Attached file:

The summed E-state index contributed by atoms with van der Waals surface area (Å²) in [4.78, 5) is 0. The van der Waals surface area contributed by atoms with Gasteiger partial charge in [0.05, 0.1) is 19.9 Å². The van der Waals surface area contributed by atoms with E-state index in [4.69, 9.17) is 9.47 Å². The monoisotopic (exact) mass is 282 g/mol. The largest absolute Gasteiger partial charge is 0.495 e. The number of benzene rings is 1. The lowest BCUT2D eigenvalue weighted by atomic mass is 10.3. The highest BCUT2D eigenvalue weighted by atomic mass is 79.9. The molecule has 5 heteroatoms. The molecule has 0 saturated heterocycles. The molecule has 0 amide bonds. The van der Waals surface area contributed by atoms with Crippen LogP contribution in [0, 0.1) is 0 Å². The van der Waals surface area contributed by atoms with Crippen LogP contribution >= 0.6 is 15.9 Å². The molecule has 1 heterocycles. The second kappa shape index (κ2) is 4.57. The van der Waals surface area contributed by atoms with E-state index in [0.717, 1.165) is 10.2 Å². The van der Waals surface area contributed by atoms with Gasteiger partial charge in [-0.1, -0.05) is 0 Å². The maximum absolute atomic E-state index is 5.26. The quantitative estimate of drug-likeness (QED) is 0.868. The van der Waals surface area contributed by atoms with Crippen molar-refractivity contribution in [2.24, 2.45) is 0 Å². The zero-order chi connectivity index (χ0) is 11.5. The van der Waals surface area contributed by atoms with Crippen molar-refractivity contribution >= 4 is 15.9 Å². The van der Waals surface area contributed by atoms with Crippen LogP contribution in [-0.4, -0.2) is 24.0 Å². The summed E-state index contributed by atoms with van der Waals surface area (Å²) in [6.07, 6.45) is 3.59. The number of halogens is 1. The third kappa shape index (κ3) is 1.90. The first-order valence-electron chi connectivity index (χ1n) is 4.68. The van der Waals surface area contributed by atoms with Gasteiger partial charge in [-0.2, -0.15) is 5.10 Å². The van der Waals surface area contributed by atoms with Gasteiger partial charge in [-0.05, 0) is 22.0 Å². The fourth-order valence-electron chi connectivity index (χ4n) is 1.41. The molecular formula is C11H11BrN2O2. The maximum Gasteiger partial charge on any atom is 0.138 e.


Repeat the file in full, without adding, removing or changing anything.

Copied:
The summed E-state index contributed by atoms with van der Waals surface area (Å²) in [4.78, 5) is 0. The van der Waals surface area contributed by atoms with Gasteiger partial charge in [0.05, 0.1) is 19.9 Å². The van der Waals surface area contributed by atoms with E-state index in [4.69, 9.17) is 9.47 Å². The monoisotopic (exact) mass is 282 g/mol. The largest absolute Gasteiger partial charge is 0.495 e. The number of benzene rings is 1. The lowest BCUT2D eigenvalue weighted by atomic mass is 10.3. The highest BCUT2D eigenvalue weighted by atomic mass is 79.9. The molecule has 5 heteroatoms. The molecule has 0 saturated heterocycles. The molecule has 0 amide bonds. The van der Waals surface area contributed by atoms with Crippen LogP contribution in [0, 0.1) is 0 Å². The van der Waals surface area contributed by atoms with Crippen LogP contribution >= 0.6 is 15.9 Å². The molecule has 1 heterocycles. The second kappa shape index (κ2) is 4.57. The van der Waals surface area contributed by atoms with E-state index in [0.717, 1.165) is 10.2 Å². The van der Waals surface area contributed by atoms with Gasteiger partial charge in [-0.1, -0.05) is 0 Å². The maximum absolute atomic E-state index is 5.26. The quantitative estimate of drug-likeness (QED) is 0.868. The van der Waals surface area contributed by atoms with Crippen molar-refractivity contribution in [2.24, 2.45) is 0 Å². The zero-order chi connectivity index (χ0) is 11.5. The van der Waals surface area contributed by atoms with Crippen molar-refractivity contribution >= 4 is 15.9 Å². The van der Waals surface area contributed by atoms with Crippen LogP contribution in [-0.4, -0.2) is 24.0 Å². The summed E-state index contributed by atoms with van der Waals surface area (Å²) in [6.07, 6.45) is 3.59. The number of halogens is 1. The third kappa shape index (κ3) is 1.90. The first-order valence-electron chi connectivity index (χ1n) is 4.68. The van der Waals surface area contributed by atoms with Gasteiger partial charge in [-0.2, -0.15) is 5.10 Å². The van der Waals surface area contributed by atoms with Gasteiger partial charge in [-0.05, 0) is 22.0 Å². The fourth-order valence-electron chi connectivity index (χ4n) is 1.41. The molecular formula is C11H11BrN2O2. The maximum Gasteiger partial charge on any atom is 0.138 e.